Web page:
The Times Misquotes the Roadmap
Stevie still can't read
In a front page story in the New York Times today, Jerusalem Bureau Chief Steven Erlanger breaks with Times policy by acknowledging that Palestinians, and not just Israelis, have obligations under the Road Map for Peace. Bravo! Bravo! Only problem he is misquotes the road map to water down Palestinian obligations to fight terrorism.
Erlanger begins, as he has before, by glamorizing the terror group Hamas, thusly: "Legislative elections on Jan. 25 are expected to bring the radical Islamic group Hamas, dedicated to a continuing armed struggle against Israeli occupation, into a significant share of power in the authority."
Once again, Erlanger adopts the terrorists' own terminology to sanitize the group's only method of "armed struggle" -- which is to murder civilians, mostly by suicide bombings in Israel.
This is more than just sloppy phraseology. (Hey, this is the Times. What do you expect?) What we have here is a deliberate Times policy of whitewashing, and thereby justifying, terrorism.
Then we get to the rare road map reference: "One of the road map's first requirements is that the authority disarm all militants, including Hamas, Islamic Jihad and Al Aksa Martyrs Brigades, which is affiliated with Fatah itself."
Yes, the Pals must confiscate weapons. But Erlanger skips over a far more broad and far-reaching requirement to which the PA has agreed.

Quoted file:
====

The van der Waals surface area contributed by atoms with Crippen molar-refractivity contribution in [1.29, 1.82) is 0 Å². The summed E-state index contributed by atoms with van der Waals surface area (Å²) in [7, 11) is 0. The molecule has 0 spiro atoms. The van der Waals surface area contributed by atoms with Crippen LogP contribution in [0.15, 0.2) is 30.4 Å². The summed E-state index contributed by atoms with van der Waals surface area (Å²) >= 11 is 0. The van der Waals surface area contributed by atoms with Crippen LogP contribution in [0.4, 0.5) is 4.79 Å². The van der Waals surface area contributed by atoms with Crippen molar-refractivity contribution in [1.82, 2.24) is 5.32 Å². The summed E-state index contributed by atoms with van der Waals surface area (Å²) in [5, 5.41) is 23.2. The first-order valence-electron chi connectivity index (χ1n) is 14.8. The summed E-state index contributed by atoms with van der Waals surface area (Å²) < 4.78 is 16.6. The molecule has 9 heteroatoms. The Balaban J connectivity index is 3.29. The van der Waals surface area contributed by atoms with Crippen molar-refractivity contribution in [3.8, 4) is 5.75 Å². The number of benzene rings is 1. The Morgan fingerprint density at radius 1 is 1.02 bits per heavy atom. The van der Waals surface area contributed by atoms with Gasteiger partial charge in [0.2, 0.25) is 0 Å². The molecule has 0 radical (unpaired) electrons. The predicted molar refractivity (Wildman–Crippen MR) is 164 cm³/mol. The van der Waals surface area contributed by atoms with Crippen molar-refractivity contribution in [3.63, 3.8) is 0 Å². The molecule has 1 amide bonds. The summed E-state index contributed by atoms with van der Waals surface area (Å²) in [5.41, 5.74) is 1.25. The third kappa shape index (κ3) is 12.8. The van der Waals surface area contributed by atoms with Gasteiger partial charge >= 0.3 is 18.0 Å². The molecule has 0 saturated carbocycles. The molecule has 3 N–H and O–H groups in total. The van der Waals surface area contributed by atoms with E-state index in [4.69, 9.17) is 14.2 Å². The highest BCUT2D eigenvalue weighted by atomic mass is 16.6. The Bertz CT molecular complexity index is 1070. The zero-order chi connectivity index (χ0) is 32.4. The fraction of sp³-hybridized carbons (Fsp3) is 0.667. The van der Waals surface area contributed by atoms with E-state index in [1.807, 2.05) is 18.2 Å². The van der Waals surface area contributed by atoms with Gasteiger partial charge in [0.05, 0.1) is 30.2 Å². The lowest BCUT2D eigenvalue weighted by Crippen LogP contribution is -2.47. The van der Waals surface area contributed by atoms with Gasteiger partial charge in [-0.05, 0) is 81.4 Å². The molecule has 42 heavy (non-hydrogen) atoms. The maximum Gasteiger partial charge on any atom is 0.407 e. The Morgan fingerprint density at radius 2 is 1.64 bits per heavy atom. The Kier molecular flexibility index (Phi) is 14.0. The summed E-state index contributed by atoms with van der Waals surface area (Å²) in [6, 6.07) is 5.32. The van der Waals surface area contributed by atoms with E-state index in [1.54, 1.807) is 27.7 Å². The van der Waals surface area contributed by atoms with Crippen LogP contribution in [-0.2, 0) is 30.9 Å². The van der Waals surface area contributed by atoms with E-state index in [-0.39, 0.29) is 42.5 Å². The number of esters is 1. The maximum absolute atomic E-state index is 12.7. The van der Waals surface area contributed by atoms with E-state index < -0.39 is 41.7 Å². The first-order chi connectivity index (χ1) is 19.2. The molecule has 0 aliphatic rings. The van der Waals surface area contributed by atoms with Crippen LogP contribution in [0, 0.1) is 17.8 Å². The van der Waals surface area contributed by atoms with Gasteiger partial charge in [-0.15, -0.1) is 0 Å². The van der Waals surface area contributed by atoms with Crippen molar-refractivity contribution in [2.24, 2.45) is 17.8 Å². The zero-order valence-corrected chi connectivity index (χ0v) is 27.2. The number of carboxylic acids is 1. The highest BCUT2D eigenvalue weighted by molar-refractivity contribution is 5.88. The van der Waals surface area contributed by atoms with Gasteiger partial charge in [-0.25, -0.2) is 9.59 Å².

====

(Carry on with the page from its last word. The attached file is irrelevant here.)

In addition to confiscating illegal weapons, the road map requires in its first phase that the PA "undertake visible efforts on the ground to arrest, disrupt, and restrain individuals and groups conducting and planning violent attacks on Israelis anywhere."
The road map also requires that "Arab states cut off public and private funding and all other forms of support for groups supporting and engaging in violence and terror."
In other words, Hamas et al are not to be "disarmed." They are to be dismantled.
This is not a mere semantic distinction. By selectively and incompletely quoting from the road map, Erlanger slants the record to justify the PA's policy of allowing Hamas to participate in the elections, contrary to its Oslo obligations.
Ironically, by not accurately and fully quoting the road map, Erlanger undercuts the thesis of his story, which is that Pals are in disarray and incapable of coming to an agreement with the Israelis.
I am beginning to wonder, as I have before, whether Erlanger has a reading comprehension problem. Or, more likely, he is so biased that he just can't help himself -- if a document isn't sufficiently pro-Palestinian, Erlanger pretends that it is so. He's irrepressible, isn't he?
I'm sending a copy of this item to the Empty Suit, Times "public relations editor" Barney Calame. Since he came on board seven months ago, this train wreck of a newspaper ombudsman hasn't said so much as one word about the Times's coverage of the Israel-Palestinian conflict.
The reason for this gaping omission is becoming increasingly obvious. His Jan. 1 column, by brushing off criticism of the Times's wiretap coverage, indicated very clearly that Barney has a political agenda and is not just a spineless management shill.
Come on, Barney! I can't wait for you to devote a padded column to describing the Times "process" of covering the Israel-Palestinian conflict -- along with your usual conclusions that all is well, that there is "no evidence of bias," and that any problems are being addressed.
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